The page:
Effector and Regulatory T Cell Trafficking in Corneal Allograft Rejection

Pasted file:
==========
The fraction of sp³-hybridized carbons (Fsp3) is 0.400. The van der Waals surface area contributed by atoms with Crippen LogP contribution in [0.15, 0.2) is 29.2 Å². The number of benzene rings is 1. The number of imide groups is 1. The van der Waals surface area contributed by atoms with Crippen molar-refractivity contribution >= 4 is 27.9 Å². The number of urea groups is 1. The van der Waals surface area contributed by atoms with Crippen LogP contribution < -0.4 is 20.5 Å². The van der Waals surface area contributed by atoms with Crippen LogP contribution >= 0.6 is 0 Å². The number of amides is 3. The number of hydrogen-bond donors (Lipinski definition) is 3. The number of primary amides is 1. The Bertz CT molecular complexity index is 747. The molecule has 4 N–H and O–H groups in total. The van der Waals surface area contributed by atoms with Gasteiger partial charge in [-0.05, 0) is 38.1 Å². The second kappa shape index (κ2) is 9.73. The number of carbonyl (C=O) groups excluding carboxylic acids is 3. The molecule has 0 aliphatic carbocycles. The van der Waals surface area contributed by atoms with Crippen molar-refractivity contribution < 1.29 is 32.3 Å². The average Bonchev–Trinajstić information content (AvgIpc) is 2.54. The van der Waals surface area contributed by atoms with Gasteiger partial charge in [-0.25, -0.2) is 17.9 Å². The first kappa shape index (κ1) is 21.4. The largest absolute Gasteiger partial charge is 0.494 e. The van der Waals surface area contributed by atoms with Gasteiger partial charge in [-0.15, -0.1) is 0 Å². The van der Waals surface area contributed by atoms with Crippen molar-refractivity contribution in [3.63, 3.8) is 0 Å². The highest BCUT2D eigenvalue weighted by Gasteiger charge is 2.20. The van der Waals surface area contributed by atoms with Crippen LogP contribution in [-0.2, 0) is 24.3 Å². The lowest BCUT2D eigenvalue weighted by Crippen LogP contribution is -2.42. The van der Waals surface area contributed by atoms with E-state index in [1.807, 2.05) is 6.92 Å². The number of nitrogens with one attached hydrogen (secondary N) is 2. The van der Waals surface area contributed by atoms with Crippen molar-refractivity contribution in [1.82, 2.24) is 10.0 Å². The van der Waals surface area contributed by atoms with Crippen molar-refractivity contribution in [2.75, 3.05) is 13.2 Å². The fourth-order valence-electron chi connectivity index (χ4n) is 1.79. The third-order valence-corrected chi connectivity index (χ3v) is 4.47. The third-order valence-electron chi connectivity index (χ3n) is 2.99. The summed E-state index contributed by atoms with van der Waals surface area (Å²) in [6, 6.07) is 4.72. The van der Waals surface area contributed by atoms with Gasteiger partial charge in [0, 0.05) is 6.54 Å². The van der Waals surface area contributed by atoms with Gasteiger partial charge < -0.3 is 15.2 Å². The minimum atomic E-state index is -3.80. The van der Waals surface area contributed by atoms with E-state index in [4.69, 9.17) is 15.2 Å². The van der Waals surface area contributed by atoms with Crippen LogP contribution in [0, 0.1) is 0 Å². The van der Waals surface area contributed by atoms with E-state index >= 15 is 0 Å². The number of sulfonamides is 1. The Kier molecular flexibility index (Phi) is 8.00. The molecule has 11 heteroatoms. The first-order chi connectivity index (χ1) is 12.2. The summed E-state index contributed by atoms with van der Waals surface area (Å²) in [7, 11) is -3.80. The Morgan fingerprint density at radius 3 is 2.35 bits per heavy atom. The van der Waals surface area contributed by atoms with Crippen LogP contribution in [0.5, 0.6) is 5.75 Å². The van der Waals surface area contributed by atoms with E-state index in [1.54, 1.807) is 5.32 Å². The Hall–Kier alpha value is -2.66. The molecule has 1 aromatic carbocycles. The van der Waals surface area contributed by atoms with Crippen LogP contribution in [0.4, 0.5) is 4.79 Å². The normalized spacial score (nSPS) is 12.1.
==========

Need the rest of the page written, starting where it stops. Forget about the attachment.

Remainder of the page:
Purpose: The aim of this study was to survey the histopathological and immunohistochemical features of rejected human corneal allografts.Methods: Following graft failure in each case due to rejection, paraffin-embedded specimens of 17 corneal transplants which had been replaced were examined by light microscopy and immunohistochemistry. Specimens were either first (n = 9), second (n = 4) or third (n = 4) grafts and were removed at varying intervals from 4 weeks following documented rejection.Results: Those grafts which were removed earliest following onset of rejection had the most intense graft inflammatory infiltrates. Immunohistochemical staining showed a high proportion of graft stroma-infiltrating cells expressing leucocyte common antigen, and many of these cells also bore T cell or macrophage markers. Leucocyte-kemtocyte apposition and regional loss of keratocytes were observed in all rejection specimens, but not in non-rejected control grafts. In situ end-labelling of DNA double-strand breaks and morphological features identified keratocyte apoptosis in 5 of 12 specimens examined for this phenomenon. Corneal endothelial cells were absent in 7 specimens and present in reduced numbers in the remaining 10 specimens.Conclusions: Endothelial cell monolayer attenuation and keratocyte loss are consistent findings in grafts removed subsequent to clinically observed endothelial rejection. Death of donor corneal cells is mediated, at least in part, by apoptosis. The stromal inflammatory infiltrate consists mainly of T lymphocytes and macrophages, which may be responsible for induction of keratocyte apoptosis.